This article reports the construction of a multimodal annotated database of spoken discourse and co-verbal gestures by native healthy speakers of Cantonese and individuals with language impairment: the Cantonese AphasiaBank. This corpus was established as a foundation for aphasiologists and clinicians to use in designing and conducting research investigations into theoretical and clinical issues related to acquired language disorders in Chinese. Details in terms of the purpose, structure, and levels of annotation of the database (containing part-of-speech-annotated orthographic transcripts with Romanization and the corresponding videos) are described...
April 24, 2018: Behavior Research Methods
Kirsten Ziman, Andrew C Heusser, Paxton C Fitzpatrick, Campbell E Field, Jeremy R Manning
Verbal responses are a convenient and naturalistic way for participants to provide data in psychological experiments (Salzinger, The Journal of General Psychology, 61(1),65-94:1959). However, audio recordings of verbal responses typically require additional processing, such as transcribing the recordings into text, as compared with other behavioral response modalities (e.g., typed responses, button presses, etc.). Further, the transcription process is often tedious and time-intensive, requiring human listeners to manually examine each moment of recorded speech...
April 23, 2018: Behavior Research Methods
Yao-Ting Sung, Jeng-Shin Wu
Traditionally, the visual analogue scale (VAS) has been proposed to overcome the limitations of ordinal measures from Likert-type scales. However, the function of VASs to overcome the limitations of response styles to Likert-type scales has not yet been addressed. Previous research using ranking and paired comparisons to compensate for the response styles of Likert-type scales has suffered from limitations, such as that the total score of ipsative measures is a constant that cannot be analyzed by means of many common statistical techniques...
April 17, 2018: Behavior Research Methods
Benjamin G Schultz
The Musical Instrument Digital Interface (MIDI) was readily adopted for auditory sensorimotor synchronization experiments. These experiments typically use MIDI percussion pads to collect responses, a MIDI-USB converter (or MIDI-PCI interface) to record responses on a PC and manipulate feedback, and an external MIDI sound module to generate auditory feedback. Previous studies have suggested that auditory feedback latencies can be introduced by these devices. The Schultz MIDI Benchmarking Toolbox (SMIDIBT) is an open-source, Arduino-based package designed to measure the point-to-point latencies incurred by several devices used in the generation of response-triggered auditory feedback...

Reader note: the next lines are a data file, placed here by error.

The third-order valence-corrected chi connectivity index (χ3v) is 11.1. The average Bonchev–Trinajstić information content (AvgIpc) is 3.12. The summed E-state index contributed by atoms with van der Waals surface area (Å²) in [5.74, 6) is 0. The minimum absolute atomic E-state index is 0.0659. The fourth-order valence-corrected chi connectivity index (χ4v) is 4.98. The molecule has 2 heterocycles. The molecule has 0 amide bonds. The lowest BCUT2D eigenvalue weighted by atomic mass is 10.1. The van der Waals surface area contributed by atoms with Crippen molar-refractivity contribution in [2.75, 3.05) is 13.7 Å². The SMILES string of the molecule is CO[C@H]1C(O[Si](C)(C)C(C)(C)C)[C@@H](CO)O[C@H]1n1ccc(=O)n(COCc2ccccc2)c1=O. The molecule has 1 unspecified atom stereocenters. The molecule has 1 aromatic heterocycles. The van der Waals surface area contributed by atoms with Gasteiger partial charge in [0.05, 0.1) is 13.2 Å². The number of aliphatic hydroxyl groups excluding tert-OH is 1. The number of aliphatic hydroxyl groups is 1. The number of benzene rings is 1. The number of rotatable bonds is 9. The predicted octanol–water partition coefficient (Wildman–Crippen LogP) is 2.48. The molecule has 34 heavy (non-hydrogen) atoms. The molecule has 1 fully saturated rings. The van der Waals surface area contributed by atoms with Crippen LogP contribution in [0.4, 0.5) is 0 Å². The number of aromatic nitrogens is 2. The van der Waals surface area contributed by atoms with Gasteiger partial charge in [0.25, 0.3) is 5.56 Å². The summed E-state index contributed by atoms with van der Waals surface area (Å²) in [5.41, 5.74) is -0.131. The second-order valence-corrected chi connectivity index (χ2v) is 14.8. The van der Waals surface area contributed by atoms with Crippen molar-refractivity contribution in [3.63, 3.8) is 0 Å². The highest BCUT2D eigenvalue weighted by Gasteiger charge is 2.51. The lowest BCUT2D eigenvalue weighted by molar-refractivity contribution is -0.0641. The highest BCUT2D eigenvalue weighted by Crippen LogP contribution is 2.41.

April 17, 2018: Behavior Research Methods
Bart Michiels, Patrick Onghena
In this article we present a nonparametric technique for meta-analyzing randomized single-case experiments by using inverted randomization tests to calculate nonparametric confidence intervals for combined effect sizes (CICES). Over the years, several proposals for single-case meta-analysis have been made, but most of these proposals assume either specific population characteristics (e.g., heterogeneity of variances or normality) or independent observations. However, such assumptions are seldom plausible in single-case research...
April 16, 2018: Behavior Research Methods
Wolfgang Wiedermann, Xintong Li
In nonexperimental data, at least three possible explanations exist for the association of two variables x and y: (1) x is the cause of y, (2) y is the cause of x, or (3) an unmeasured confounder is present. Statistical tests that identify which of the three explanatory models fits best would be a useful adjunct to the use of theory alone. The present article introduces one such statistical method, direction dependence analysis (DDA), which assesses the relative plausibility of the three explanatory models on the basis of higher-moment information about the variables (i...
April 16, 2018: Behavior Research Methods
Emma ZeeAbrahamsen, Jason Haberman
The visual system represents summary statistical information from a set of similar items, a phenomenon known as ensemble perception. In exploring various ensemble domains (e.g., orientation, color, facial expression), researchers have often employed the method of continuous report, in which observers select their responses from a gradually changing morph sequence. However, given their current implementation, some face morphs unintentionally introduce noise into the ensemble measurement. Specifically, some facial expressions on the morph wheel appear perceptually similar even though they are far apart in stimulus space...